Japan Nuclear Blast Could Be More Deadly Than Chernobyl, Experts Fear

Experts in Israel and abroad divided on scope of disaster at Japan's nuclear plants, as Japanese government hasn't provided accurate information regarding threat posed by explosions at Fukushima nuclear power plant.

Yossi Melman head
Yossi Melman
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Yossi Melman head
Yossi Melman

Since the Japanese government has not provided accurate information regarding the possible threat posed by the explosion at the Fukushima nuclear power plant, experts in Israel and abroad are divided on the scope of the disaster and the ramifications for the environment.

It appears that immediately after earthquake warnings were first heard, the Japanese authorities shut down all six reactors located in the affected region, which lies 250 kilometers north of the capital Tokyo, by cutting off the flow of electricity to the reactors. But the emergency generator, whose function is to provide power to the pump responsible for cooling the reactor, did not activate. As a result, the reactor's core began to heat up.

At the same time, radioactive materials and gases were emitted into the air, but measurements taken indicate that the amount was relatively minimal. The most dangerous elements discharged were iodine and cesium, two by-products of the nuclear fission process that takes place in nuclear plants. These are two relatively volatile compounds that can easily spread into the atmosphere.

Professor Uzi Even of Tel Aviv University, who in the past worked for the Israel Atomic Energy Commission, told Haaretz that these two compounds are extremely dangerous, which is why the Japanese government yesterday began distributing iodine tablets, which neutralize the threat of radioactive poisoning that primarily affects the thyroid gland.

Even recalled that several years ago, Israel had distributed such tablets to residents living in the vicinity of the nuclear reactor in Dimona in the event that dangerous materials leaked into the air. He also noted that another potential source of danger is the possibility that the measuring equipment used to gauge the heat levels in the reactor core could spin out of control as a result of a cut in power. In such a scenario, Japanese experts working to prevent a nuclear disaster would have trouble ascertaining the core's situation.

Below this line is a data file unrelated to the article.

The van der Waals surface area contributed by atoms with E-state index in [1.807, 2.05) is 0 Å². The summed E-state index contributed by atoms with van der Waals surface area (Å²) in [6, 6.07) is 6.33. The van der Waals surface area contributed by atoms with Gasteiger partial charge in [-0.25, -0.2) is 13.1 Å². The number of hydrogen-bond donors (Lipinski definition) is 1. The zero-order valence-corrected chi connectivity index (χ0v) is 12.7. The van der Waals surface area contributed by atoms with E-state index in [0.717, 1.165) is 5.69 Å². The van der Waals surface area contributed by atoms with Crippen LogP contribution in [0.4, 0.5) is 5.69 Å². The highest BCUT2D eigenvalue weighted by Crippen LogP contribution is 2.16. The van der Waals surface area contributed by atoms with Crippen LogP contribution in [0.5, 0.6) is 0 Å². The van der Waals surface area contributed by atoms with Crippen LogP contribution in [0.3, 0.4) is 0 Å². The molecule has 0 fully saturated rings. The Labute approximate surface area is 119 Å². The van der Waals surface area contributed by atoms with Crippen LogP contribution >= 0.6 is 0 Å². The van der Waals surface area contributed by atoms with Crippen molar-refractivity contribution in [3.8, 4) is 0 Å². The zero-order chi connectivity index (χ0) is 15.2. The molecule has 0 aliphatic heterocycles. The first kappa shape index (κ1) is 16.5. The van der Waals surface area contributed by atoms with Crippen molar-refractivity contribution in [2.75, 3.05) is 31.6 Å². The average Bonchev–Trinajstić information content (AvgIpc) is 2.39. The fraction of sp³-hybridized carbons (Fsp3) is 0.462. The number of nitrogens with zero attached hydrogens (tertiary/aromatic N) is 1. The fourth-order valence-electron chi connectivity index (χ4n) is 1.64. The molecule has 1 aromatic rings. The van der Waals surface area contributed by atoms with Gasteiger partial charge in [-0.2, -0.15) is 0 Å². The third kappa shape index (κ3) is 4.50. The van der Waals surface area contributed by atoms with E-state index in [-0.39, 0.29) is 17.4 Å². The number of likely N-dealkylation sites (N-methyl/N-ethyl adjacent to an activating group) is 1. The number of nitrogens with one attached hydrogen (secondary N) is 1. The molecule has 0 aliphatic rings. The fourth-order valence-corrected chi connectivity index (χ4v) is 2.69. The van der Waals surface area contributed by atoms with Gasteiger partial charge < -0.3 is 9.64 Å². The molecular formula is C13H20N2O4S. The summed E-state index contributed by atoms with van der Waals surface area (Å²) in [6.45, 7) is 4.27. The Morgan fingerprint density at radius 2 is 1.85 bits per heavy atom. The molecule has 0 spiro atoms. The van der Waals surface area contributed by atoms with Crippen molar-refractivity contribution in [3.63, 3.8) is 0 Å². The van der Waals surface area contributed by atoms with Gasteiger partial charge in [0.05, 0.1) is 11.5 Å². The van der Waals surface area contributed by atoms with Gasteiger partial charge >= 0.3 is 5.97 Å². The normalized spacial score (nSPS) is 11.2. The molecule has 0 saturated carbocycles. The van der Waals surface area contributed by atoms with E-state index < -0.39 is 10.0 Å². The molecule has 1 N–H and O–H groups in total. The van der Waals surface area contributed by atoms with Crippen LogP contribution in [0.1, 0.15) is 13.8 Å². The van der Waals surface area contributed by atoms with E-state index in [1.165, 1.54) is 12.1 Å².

Hebrew University Professor Menachem Luria, an expert on air quality and poisoning, told Channel 2 on Saturday: "This is very worrying. There is no doubt that we have not seen anything like this in years, perhaps ever since nuclear experiments were conducted in the atmosphere in the 1950s. From what we can gather, this disaster is even more dangerous than Chernobyl, both from the standpoint of the population's exposure to radioactive material and the spread of radioactive contamination in the area."

Luria continued: "Once there is an uncontrollable heating up, the nuclear fuel undergoes a metamorphosis into the gaseous phase. Since we are talking about metals and solid items, they turn into particles that are capable of traveling great distances. They can wander thousands of kilometers."

If these gases are indeed emitted into the atmosphere in large quantities, the wind regime could carry them all the way to China, South Korea, and eastern Russia, or in the other direction, toward Hawaii and the west coast of the United States. The likelihood of this happening, though, is not high.

Experts are now positing two possible scenarios. This first scenario is a disaster on the scale of Chernobyl, where the reactor core melted and enormous quantities of radioactive fallout were discharged into the air before being propelled by the wind and harming civilians living at a relatively great distance from the reactor. Because the core melted, the steel and concrete seal, which was meant to protect the core and prevent dangerous material from being emitted into the air, could not withstand the pressure and collapsed. As a result, thousands of people were killed, though the exact number of deaths remains unknown to this day.

Flames engulf buildings in an industrial complex in Sendai, northern Japan, Saturday, March 12, 2011Credit: AP

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